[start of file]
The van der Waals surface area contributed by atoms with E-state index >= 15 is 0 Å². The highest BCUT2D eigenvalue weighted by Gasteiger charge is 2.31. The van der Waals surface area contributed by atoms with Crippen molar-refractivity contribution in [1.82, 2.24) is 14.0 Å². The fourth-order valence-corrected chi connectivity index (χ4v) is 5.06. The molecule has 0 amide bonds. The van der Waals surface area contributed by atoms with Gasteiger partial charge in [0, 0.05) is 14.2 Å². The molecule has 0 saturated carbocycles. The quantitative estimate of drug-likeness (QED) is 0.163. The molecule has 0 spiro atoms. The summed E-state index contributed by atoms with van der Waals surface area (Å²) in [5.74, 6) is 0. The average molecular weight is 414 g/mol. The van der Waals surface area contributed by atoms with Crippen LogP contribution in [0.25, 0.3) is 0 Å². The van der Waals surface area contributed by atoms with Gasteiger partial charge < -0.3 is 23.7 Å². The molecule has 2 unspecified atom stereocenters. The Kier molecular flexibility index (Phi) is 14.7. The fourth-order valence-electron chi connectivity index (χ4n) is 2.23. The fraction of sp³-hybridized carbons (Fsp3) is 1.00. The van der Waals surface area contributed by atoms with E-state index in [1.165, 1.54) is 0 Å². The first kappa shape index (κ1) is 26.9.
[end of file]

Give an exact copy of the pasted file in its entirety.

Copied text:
The van der Waals surface area contributed by atoms with E-state index >= 15 is 0 Å². The highest BCUT2D eigenvalue weighted by Gasteiger charge is 2.31. The van der Waals surface area contributed by atoms with Crippen molar-refractivity contribution in [1.82, 2.24) is 14.0 Å². The fourth-order valence-corrected chi connectivity index (χ4v) is 5.06. The molecule has 0 amide bonds. The van der Waals surface area contributed by atoms with Gasteiger partial charge in [0, 0.05) is 14.2 Å². The molecule has 0 saturated carbocycles. The quantitative estimate of drug-likeness (QED) is 0.163. The molecule has 0 spiro atoms. The summed E-state index contributed by atoms with van der Waals surface area (Å²) in [5.74, 6) is 0. The average molecular weight is 414 g/mol. The van der Waals surface area contributed by atoms with Crippen LogP contribution in [0.25, 0.3) is 0 Å². The van der Waals surface area contributed by atoms with Gasteiger partial charge < -0.3 is 23.7 Å². The molecule has 2 unspecified atom stereocenters. The Kier molecular flexibility index (Phi) is 14.7. The fourth-order valence-electron chi connectivity index (χ4n) is 2.23. The fraction of sp³-hybridized carbons (Fsp3) is 1.00. The van der Waals surface area contributed by atoms with E-state index in [1.165, 1.54) is 0 Å². The first kappa shape index (κ1) is 26.9.